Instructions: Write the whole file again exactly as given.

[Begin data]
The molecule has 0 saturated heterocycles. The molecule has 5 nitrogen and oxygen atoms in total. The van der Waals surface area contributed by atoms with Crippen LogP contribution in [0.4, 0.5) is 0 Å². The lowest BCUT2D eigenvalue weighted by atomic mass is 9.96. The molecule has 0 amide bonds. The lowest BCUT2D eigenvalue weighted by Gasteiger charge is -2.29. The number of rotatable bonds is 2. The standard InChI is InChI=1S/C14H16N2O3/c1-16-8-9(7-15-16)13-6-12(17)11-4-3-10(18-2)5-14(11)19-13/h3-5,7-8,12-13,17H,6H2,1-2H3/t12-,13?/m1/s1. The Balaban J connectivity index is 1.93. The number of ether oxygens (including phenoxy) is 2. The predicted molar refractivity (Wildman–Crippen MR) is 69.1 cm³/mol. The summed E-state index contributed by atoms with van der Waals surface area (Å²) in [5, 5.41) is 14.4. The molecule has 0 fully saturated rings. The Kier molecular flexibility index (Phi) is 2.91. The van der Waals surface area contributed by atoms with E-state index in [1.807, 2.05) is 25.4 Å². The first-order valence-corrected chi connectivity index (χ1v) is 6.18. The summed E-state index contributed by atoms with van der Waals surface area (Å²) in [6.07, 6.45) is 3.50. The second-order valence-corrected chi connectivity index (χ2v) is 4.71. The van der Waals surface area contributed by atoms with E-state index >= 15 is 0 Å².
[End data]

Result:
The molecule has 0 saturated heterocycles. The molecule has 5 nitrogen and oxygen atoms in total. The van der Waals surface area contributed by atoms with Crippen LogP contribution in [0.4, 0.5) is 0 Å². The lowest BCUT2D eigenvalue weighted by atomic mass is 9.96. The molecule has 0 amide bonds. The lowest BCUT2D eigenvalue weighted by Gasteiger charge is -2.29. The number of rotatable bonds is 2. The standard InChI is InChI=1S/C14H16N2O3/c1-16-8-9(7-15-16)13-6-12(17)11-4-3-10(18-2)5-14(11)19-13/h3-5,7-8,12-13,17H,6H2,1-2H3/t12-,13?/m1/s1. The Balaban J connectivity index is 1.93. The number of ether oxygens (including phenoxy) is 2. The predicted molar refractivity (Wildman–Crippen MR) is 69.1 cm³/mol. The summed E-state index contributed by atoms with van der Waals surface area (Å²) in [5, 5.41) is 14.4. The molecule has 0 fully saturated rings. The Kier molecular flexibility index (Phi) is 2.91. The van der Waals surface area contributed by atoms with E-state index in [1.807, 2.05) is 25.4 Å². The first-order valence-corrected chi connectivity index (χ1v) is 6.18. The summed E-state index contributed by atoms with van der Waals surface area (Å²) in [6.07, 6.45) is 3.50. The second-order valence-corrected chi connectivity index (χ2v) is 4.71. The van der Waals surface area contributed by atoms with E-state index >= 15 is 0 Å².